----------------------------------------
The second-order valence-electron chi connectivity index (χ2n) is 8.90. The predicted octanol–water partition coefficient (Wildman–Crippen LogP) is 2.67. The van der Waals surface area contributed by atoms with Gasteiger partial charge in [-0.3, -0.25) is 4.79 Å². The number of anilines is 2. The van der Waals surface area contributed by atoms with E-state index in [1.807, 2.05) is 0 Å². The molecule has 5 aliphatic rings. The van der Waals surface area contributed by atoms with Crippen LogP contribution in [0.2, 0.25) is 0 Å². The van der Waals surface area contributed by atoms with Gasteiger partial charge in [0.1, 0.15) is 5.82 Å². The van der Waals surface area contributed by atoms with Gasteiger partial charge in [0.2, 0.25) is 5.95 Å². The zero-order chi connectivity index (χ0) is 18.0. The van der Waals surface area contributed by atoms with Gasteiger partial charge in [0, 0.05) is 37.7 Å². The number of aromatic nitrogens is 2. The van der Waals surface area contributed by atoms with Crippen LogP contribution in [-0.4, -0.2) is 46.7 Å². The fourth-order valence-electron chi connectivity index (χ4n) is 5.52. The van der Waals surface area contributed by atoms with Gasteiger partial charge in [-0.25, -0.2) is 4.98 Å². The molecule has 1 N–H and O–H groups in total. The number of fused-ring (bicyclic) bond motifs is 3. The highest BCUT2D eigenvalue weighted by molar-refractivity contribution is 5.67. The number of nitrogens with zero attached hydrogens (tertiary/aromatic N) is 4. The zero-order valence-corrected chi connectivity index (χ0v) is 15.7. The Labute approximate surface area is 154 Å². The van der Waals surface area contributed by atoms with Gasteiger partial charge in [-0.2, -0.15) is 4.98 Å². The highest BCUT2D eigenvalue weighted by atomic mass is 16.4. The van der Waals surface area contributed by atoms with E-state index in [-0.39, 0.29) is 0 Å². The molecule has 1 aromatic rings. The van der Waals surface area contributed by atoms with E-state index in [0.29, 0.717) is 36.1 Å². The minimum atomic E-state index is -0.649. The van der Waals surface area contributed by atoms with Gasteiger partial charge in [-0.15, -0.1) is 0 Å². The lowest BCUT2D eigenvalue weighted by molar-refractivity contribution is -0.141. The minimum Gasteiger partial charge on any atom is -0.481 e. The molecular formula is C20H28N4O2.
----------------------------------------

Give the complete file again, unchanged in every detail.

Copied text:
The second-order valence-electron chi connectivity index (χ2n) is 8.90. The predicted octanol–water partition coefficient (Wildman–Crippen LogP) is 2.67. The van der Waals surface area contributed by atoms with Gasteiger partial charge in [-0.3, -0.25) is 4.79 Å². The number of anilines is 2. The van der Waals surface area contributed by atoms with E-state index in [1.807, 2.05) is 0 Å². The molecule has 5 aliphatic rings. The van der Waals surface area contributed by atoms with Crippen LogP contribution in [0.2, 0.25) is 0 Å². The van der Waals surface area contributed by atoms with Gasteiger partial charge in [0.1, 0.15) is 5.82 Å². The van der Waals surface area contributed by atoms with Gasteiger partial charge in [0.2, 0.25) is 5.95 Å². The zero-order chi connectivity index (χ0) is 18.0. The van der Waals surface area contributed by atoms with Gasteiger partial charge in [0, 0.05) is 37.7 Å². The number of aromatic nitrogens is 2. The van der Waals surface area contributed by atoms with Crippen LogP contribution in [-0.4, -0.2) is 46.7 Å². The fourth-order valence-electron chi connectivity index (χ4n) is 5.52. The van der Waals surface area contributed by atoms with Gasteiger partial charge in [-0.25, -0.2) is 4.98 Å². The molecule has 1 N–H and O–H groups in total. The number of fused-ring (bicyclic) bond motifs is 3. The highest BCUT2D eigenvalue weighted by molar-refractivity contribution is 5.67. The number of nitrogens with zero attached hydrogens (tertiary/aromatic N) is 4. The zero-order valence-corrected chi connectivity index (χ0v) is 15.7. The Labute approximate surface area is 154 Å². The van der Waals surface area contributed by atoms with Gasteiger partial charge in [-0.2, -0.15) is 4.98 Å². The highest BCUT2D eigenvalue weighted by atomic mass is 16.4. The van der Waals surface area contributed by atoms with E-state index in [-0.39, 0.29) is 0 Å². The molecule has 1 aromatic rings. The van der Waals surface area contributed by atoms with E-state index in [0.29, 0.717) is 36.1 Å². The minimum atomic E-state index is -0.649. The van der Waals surface area contributed by atoms with Gasteiger partial charge in [-0.15, -0.1) is 0 Å². The lowest BCUT2D eigenvalue weighted by molar-refractivity contribution is -0.141. The minimum Gasteiger partial charge on any atom is -0.481 e. The molecular formula is C20H28N4O2.